Drivers passing the Bibb County Sheriffs Office Monday morning may have thought they were rolling by the scene of an emergency.
But the sea of blue lights was just the sheriffs office displaying the look of new vehicles.
The new fleet of cars, including Macon police vehicles, signifies a soon-to-be-consolidated Macon Police Department and Bibb County Sheriffs Office.
The word police on the new Macon police vehicles will be replaced with sheriff, the badge will be replaced with a star, and Bibb will be added to Serving Macon.
Recently, the sheriffs office received 15 2013 Dodge Chargers and two Dodge trucks for crime scenes and the detention center. And Macon police received 26 2013 Chargers and nine 2013 Chevy Impalas.
Also new to the fleet will be a 2013 Ford Expedition methamphetamine response vehicle, which is not yet on the road.
They were all purchased using SPLOST funds showing good use of the penny sales tax, Sheriff David Davis said.
New equipment in the patrol vehicles includes new computers, multiband 800-megahertz radios, digital video recorders, state-of-the-art radar units, stop sticks, Colt AR15 or Ruger Mini patrol rifles, Remington 870 12-gauge shotguns and heavy-duty, wrap-around push bumpers.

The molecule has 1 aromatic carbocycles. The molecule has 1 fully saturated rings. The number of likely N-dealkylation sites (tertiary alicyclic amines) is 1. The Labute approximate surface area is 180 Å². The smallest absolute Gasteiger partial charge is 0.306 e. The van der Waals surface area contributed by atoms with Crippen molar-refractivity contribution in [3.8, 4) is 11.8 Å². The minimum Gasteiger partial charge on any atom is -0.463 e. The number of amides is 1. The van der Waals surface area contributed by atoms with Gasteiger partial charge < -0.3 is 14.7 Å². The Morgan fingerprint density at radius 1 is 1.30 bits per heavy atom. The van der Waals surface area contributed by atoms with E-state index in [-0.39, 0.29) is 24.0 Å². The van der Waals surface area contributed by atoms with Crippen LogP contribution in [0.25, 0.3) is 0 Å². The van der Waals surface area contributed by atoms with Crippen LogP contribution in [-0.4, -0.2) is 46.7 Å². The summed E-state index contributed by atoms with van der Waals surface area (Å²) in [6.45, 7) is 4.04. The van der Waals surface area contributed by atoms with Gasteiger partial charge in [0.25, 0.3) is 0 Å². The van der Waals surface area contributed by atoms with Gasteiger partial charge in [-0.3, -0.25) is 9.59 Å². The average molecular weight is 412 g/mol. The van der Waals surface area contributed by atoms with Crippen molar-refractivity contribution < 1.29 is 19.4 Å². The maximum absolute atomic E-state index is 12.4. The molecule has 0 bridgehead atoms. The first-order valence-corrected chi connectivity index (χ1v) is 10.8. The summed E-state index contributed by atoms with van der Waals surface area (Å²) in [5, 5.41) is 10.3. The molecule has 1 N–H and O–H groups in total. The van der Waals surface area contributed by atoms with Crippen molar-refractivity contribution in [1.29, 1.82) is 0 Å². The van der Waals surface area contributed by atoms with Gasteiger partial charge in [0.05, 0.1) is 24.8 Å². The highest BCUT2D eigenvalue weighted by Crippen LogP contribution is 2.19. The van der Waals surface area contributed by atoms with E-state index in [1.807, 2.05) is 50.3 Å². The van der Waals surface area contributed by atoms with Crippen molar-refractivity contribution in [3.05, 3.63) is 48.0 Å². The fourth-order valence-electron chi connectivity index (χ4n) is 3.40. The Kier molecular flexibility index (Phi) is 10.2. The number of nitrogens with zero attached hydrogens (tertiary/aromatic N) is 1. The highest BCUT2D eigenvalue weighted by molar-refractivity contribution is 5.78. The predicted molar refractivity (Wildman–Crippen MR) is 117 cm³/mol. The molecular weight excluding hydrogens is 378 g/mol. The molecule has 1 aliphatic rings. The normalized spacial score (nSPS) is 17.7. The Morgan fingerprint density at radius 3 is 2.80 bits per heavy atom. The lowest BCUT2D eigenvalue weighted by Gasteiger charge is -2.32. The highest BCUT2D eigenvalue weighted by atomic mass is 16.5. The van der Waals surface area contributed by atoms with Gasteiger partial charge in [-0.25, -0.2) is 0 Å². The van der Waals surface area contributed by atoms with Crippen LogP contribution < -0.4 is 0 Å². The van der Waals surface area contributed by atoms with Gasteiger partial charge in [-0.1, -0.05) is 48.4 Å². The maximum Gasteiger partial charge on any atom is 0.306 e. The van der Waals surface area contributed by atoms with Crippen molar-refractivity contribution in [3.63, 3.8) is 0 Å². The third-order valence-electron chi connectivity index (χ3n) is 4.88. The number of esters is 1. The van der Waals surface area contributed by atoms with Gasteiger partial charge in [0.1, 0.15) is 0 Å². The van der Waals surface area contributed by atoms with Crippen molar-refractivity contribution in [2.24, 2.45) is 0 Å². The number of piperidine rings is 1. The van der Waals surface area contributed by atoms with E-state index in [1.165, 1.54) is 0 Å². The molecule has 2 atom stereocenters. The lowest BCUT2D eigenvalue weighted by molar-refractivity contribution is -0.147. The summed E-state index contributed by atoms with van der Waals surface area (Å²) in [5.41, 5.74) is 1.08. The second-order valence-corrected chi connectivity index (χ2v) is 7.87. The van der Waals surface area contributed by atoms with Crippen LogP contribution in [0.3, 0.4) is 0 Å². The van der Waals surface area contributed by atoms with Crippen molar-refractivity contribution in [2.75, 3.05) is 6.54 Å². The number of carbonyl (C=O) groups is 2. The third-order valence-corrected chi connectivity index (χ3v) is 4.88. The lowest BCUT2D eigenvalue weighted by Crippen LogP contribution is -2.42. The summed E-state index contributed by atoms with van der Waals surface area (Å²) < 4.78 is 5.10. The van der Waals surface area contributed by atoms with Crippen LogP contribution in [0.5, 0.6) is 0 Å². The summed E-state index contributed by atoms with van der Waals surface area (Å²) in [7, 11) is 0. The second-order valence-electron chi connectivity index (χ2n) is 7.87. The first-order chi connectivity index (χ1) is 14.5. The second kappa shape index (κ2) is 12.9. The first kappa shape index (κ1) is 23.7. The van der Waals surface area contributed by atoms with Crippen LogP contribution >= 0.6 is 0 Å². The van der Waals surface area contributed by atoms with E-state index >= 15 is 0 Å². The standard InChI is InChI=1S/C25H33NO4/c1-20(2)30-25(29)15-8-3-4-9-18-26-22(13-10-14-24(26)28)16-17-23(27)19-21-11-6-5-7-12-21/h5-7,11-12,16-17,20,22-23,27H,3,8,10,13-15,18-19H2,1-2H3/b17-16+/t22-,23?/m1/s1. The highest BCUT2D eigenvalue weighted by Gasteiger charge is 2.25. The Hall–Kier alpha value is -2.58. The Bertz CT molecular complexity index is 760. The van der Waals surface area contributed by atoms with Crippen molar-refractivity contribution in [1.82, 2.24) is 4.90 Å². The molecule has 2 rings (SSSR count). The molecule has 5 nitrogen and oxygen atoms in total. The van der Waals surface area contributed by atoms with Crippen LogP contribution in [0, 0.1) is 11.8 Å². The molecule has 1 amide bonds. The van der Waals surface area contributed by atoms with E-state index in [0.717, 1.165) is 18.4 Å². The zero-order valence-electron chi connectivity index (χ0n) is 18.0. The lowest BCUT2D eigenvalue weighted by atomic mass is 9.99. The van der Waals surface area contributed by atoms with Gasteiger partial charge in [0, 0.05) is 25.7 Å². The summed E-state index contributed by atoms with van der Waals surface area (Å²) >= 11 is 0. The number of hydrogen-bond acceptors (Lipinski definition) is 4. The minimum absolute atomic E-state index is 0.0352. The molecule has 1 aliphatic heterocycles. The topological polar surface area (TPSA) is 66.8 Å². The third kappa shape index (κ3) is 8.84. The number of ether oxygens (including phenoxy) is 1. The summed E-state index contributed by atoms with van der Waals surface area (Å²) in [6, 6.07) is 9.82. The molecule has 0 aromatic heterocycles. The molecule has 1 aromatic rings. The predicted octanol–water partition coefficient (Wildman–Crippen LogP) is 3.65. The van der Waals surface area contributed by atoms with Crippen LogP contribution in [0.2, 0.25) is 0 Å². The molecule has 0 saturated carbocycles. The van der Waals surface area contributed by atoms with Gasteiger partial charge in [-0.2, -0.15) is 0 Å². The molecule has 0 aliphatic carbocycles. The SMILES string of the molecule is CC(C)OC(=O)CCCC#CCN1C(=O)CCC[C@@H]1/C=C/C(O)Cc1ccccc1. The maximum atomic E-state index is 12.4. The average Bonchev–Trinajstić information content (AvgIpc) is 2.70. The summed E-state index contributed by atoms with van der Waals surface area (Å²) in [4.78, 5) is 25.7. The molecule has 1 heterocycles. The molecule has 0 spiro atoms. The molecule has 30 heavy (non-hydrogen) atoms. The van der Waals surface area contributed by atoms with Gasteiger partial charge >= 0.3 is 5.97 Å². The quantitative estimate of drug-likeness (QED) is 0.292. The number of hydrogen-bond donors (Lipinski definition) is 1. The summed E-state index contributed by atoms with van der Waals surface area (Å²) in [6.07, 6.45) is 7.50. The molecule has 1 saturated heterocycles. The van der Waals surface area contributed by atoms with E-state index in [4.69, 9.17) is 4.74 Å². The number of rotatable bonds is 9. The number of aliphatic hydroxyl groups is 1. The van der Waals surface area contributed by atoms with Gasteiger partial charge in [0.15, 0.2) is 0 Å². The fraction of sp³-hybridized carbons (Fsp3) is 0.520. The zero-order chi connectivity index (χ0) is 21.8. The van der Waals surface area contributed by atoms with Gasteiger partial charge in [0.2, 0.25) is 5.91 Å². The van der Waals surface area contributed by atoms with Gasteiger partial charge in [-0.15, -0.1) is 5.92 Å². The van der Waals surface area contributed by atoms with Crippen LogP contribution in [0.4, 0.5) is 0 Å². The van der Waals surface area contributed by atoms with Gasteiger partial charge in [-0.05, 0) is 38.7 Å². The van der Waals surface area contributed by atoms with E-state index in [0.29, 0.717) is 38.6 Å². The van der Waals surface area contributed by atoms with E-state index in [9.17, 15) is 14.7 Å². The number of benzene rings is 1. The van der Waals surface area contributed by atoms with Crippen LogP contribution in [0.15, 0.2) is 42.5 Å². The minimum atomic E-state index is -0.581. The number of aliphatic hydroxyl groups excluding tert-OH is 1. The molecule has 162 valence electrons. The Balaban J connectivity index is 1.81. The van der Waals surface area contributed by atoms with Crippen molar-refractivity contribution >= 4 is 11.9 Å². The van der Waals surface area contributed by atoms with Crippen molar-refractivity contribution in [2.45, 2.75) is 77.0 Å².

Were glad to have them out there, Davis said.
Consolidating the departments is going well, Davis said.
I cannot say enough about the cooperation between the Macon police command staff and the sheriffs office command staff, he said.
Interim Macon Police Chief Mike Carswell agreed, saying the new vehicles are a welcome addition to the department. The new fleet, Carswell said, helped boost officer morale during a period of uncertainty as the departments merge.
Davis said the unknowns of a consolidated force go beyond the police department.
There are a lot of unknowns, he said. Neither office will be the same as it is now.
Davis said he continues to tell his staff that the sheriffs office is changing.
Were creating a new agency, he said.
The level of communication is helping quell uneasiness at the police department, Carswell said.
We get a briefing every week (from the sheriffs office), he said. It takes away the unknowns.
To contact writer Harold Goodridge, call 744-4382.